In general, companies may risk going out of business if they are not able to protect their innovations from the predatory business practices of others. One of these predatory business practices is extorting money from companies by entities known as Patent Trolls bringing ill-founded lawsuits based upon overly-broad, low-quailty, patents. Another predatory practice is a competitor asserting a low-quality patent against your company.
This real threat of companies being attacked in federal courts with low quality patents prompted a response from the public sector that led to Congress passing the America Invents Act (AIA), which created a new way to challenge patents - a Post-Grant Review process heard before administrative judges at the USPTO.
While the AIA was well intended in tring to curb the "Patent Troll"-type activities, it also led to an unintended consequence of creating an opportunity for patent trolls, competitors or activist funds to attack your company's quality patents, using the same Post-Grant Review process. For example, a hedge fund might short the stock of a pharmaceutical company, file some Post-Grant Reviews against their patents, which often can cause the stock price to drop in the short term. The hedge fund makes money, and then doesn't care whether it wins or loses the Post-Grant Review challenge. Another example, a start-up has some high quality patents that threaten industry leaders. These large companies can undermine the reputation of the start-up's patents by filing Post-Grant Review challenges. While the start-up often wins such battles, the loss of time and money weakens the ability of the start-up to obtain market share.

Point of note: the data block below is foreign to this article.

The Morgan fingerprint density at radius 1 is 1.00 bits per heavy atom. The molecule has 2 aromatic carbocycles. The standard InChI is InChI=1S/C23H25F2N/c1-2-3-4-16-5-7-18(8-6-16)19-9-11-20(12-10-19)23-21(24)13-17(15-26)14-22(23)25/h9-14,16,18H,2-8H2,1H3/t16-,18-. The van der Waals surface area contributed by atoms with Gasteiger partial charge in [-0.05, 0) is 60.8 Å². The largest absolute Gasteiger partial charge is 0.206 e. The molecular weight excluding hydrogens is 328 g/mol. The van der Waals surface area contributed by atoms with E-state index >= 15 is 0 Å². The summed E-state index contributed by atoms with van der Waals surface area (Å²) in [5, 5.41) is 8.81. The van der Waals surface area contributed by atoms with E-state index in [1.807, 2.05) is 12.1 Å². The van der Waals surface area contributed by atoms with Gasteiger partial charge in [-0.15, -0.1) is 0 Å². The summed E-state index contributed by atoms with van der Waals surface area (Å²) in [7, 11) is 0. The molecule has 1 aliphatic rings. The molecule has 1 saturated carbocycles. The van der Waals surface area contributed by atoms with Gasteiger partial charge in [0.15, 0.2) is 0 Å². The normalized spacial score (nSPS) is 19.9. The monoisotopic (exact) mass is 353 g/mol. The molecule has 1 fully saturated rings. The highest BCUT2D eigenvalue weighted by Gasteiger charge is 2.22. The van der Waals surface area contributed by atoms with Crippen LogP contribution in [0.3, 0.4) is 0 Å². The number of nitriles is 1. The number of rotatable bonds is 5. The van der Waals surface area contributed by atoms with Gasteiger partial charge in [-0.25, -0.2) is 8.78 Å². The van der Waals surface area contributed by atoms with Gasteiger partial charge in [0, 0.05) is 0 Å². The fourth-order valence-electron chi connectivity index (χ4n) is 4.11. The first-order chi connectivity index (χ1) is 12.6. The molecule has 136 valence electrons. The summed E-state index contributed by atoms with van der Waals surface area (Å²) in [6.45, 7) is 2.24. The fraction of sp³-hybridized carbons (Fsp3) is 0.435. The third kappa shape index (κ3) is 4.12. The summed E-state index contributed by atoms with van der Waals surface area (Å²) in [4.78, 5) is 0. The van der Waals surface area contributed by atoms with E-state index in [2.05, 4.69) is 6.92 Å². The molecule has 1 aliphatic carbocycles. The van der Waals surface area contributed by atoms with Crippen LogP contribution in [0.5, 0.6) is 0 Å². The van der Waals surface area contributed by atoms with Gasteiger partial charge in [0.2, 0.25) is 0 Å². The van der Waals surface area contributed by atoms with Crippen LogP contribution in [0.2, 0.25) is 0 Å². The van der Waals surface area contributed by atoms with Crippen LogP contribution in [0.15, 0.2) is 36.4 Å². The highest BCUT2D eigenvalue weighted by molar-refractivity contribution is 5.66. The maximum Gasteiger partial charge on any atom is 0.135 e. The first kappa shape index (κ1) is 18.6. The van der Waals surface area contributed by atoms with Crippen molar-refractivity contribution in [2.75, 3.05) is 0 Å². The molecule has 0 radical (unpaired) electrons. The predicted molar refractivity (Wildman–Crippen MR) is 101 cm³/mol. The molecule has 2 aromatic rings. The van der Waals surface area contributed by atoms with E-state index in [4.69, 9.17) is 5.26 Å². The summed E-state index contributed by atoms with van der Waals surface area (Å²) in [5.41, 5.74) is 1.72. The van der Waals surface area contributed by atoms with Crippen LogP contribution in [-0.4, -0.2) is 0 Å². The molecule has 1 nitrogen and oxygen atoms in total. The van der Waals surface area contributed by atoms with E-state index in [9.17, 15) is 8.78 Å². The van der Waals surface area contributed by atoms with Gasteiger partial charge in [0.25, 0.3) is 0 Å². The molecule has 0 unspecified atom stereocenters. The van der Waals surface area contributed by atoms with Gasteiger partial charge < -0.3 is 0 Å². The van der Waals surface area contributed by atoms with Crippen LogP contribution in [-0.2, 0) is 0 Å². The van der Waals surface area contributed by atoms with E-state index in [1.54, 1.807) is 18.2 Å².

The Post-Grant Patent Defense Insurance Policy available from IPISC helps level the playing field, enabling the policy holder to resist the first wave of attack, i.e. Post Grant Review, against their patents by infringers, trolls and others.